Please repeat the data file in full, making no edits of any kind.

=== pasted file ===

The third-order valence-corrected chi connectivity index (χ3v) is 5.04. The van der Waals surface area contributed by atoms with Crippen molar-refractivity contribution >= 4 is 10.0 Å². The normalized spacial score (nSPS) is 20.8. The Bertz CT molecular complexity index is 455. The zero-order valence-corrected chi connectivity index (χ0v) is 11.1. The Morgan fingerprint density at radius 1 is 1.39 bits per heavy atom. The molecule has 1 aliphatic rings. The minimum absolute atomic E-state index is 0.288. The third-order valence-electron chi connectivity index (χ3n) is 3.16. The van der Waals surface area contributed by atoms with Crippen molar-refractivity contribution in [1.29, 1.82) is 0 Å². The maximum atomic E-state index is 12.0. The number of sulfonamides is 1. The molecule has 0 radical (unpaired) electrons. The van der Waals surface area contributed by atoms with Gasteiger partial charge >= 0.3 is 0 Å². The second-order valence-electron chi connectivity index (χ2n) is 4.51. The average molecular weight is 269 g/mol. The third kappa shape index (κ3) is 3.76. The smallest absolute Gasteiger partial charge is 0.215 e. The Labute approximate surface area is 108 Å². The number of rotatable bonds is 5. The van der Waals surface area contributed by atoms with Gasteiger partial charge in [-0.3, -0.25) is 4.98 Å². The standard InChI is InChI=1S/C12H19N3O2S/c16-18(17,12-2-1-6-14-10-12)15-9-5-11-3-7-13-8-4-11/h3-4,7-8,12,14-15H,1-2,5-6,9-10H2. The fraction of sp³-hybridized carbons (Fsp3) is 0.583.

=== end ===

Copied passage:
The third-order valence-corrected chi connectivity index (χ3v) is 5.04. The van der Waals surface area contributed by atoms with Crippen molar-refractivity contribution >= 4 is 10.0 Å². The normalized spacial score (nSPS) is 20.8. The Bertz CT molecular complexity index is 455. The zero-order valence-corrected chi connectivity index (χ0v) is 11.1. The Morgan fingerprint density at radius 1 is 1.39 bits per heavy atom. The molecule has 1 aliphatic rings. The minimum absolute atomic E-state index is 0.288. The third-order valence-electron chi connectivity index (χ3n) is 3.16. The van der Waals surface area contributed by atoms with Crippen molar-refractivity contribution in [1.29, 1.82) is 0 Å². The maximum atomic E-state index is 12.0. The number of sulfonamides is 1. The molecule has 0 radical (unpaired) electrons. The van der Waals surface area contributed by atoms with Gasteiger partial charge >= 0.3 is 0 Å². The second-order valence-electron chi connectivity index (χ2n) is 4.51. The average molecular weight is 269 g/mol. The third kappa shape index (κ3) is 3.76. The smallest absolute Gasteiger partial charge is 0.215 e. The Labute approximate surface area is 108 Å². The number of rotatable bonds is 5. The van der Waals surface area contributed by atoms with Gasteiger partial charge in [-0.3, -0.25) is 4.98 Å². The standard InChI is InChI=1S/C12H19N3O2S/c16-18(17,12-2-1-6-14-10-12)15-9-5-11-3-7-13-8-4-11/h3-4,7-8,12,14-15H,1-2,5-6,9-10H2. The fraction of sp³-hybridized carbons (Fsp3) is 0.583.